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The Secret Life of Drugs in Parks

Moss in Olympic National Park; "sometimes drywall" photo via Flickr

Moss, like the kind pictured here, is sometimes poached by criminals looking to make a fast buck to feed their drug habit. Photo via Flickr

I was inspired recently to write an article about the problems drugs bring to the parks when I visited Olympic National Park earlier this summer. As recreational visitors to the national parks, we may not be aware of the battle behind the scenes to keep drugs out of the parks. I was told a story by a long-time law enforcement ranger that surprised me, and made me realize the burden to the resource they represent.

In my most recent article written for the newsletter, "Pot Growers Put Parks at Risk, Rangers on Alert", I relay that story told to me. In a nutshell, drug users looking for an easy buck have discovered that they can harvest moss, salal, and even trees to sell quickly on the black market for drug money. In one night, they can poach every bit of the hanging mosses from trees like the Big Leaf Maple that would have taken many generations to grow. It is for this reason, he told me, he keeps the location of some particularly mossy (and easily accessible by car) groves a secret, with the hope that trees will remain protected from these criminals.

The drug story is very current in parks, and frequently pops up in news articles. In the Frommer's piece, I reference a drug bust in Olympic, a raid in Whiskeytown, and growing operations in Yosemite, all of which have occurred in the last month. Thanks to contributor "Merryland" for bringing the Whiskeytown raid to our attention.


We did a story in 2005 on what it took a volunteer group to clean up one relatively small marijuana garden in a California state park: The WildeBeat number 19: Restoring a Park Gone to Pot

(I suppose that Kurt and Jeremy are going to get tired of my pointing out shows I've done in their blog comments, but this is on-topic.)
The WildeBeat "The audio journal about getting into the wilderness"
Download the MP3 programs or subscribe to the podcast at...

Me? Tired of you sharing your stories here? No way! I'm so glad you have added the link. You are correct, it is very on-topic, and it really helps tell the story here. I didn't discover your program until about episode 50, so I wasn't aware of that particular audio program.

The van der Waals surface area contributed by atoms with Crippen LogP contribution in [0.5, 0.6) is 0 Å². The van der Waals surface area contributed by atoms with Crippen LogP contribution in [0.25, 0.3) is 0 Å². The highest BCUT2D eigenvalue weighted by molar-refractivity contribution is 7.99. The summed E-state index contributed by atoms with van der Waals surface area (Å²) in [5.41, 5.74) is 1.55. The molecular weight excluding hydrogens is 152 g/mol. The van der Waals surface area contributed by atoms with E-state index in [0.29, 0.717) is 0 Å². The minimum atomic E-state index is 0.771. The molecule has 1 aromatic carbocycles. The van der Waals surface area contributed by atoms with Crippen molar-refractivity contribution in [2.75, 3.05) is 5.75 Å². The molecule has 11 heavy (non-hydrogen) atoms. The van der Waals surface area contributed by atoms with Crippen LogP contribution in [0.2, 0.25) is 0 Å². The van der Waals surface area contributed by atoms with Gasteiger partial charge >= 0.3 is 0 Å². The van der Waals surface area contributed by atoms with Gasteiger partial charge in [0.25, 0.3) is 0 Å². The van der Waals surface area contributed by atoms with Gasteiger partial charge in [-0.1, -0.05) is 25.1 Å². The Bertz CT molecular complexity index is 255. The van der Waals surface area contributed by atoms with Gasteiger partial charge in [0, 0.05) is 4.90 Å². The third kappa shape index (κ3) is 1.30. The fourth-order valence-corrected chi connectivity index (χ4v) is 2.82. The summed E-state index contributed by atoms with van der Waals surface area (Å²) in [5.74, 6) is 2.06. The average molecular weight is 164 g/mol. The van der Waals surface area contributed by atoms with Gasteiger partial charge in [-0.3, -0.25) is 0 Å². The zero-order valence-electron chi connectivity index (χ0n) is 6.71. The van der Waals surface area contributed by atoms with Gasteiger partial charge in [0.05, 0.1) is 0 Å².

Olympic National Park (WA)
Multi-Year Drug Investigation Concludes With Arrests, Seizures

On Tuesday, August 28th, investigators from an interagency narcotics enforcement team that included NPS personnel culminated an investigation of several years duration into a major drug trafficking organization operating along the northwest coast of Washington. Investigators from numerous local Olympic Peninsula agencies worked with agents from Immigration and Customs Enforcement, the National Park Service and the Drug Enforcement Administration to make simultaneous arrests of the leaders and conspirators of this organization and execute search warrants of their residences. During these raids, the organization’s top leaders were arrested, including five illegal Mexican nationals. Over two-and-a-half pounds of crystal methamphetamine, a half pound of cocaine, a half pound of marijuana, four firearms, and more than $26,000 in cash were seized. All arrestees were transported to Tacoma, Washington, for their initial hearing and were turned over to the U.S. Marshals Service. The U.S. Attorney is considering the charges to be filed against those arrested. Another member of the organization was arrested in a traffic enforcement operation in the park on August 24th (click on “More Information” for a copy of that report). Over a half pound of marijuana, a half pound of methamphetamine and a quarter pound of cocaine were seized in that arrest. The total amount of drugs and money taken off the street on the Olympic Peninsula as a result of this investigation comes to over $40,000 in cash and several pounds of methamphetamine and marijuana. The street value of the methamphetamine alone has been placed at over $108,000. [Submitted by Barb Maynes, Public Affairs Officer]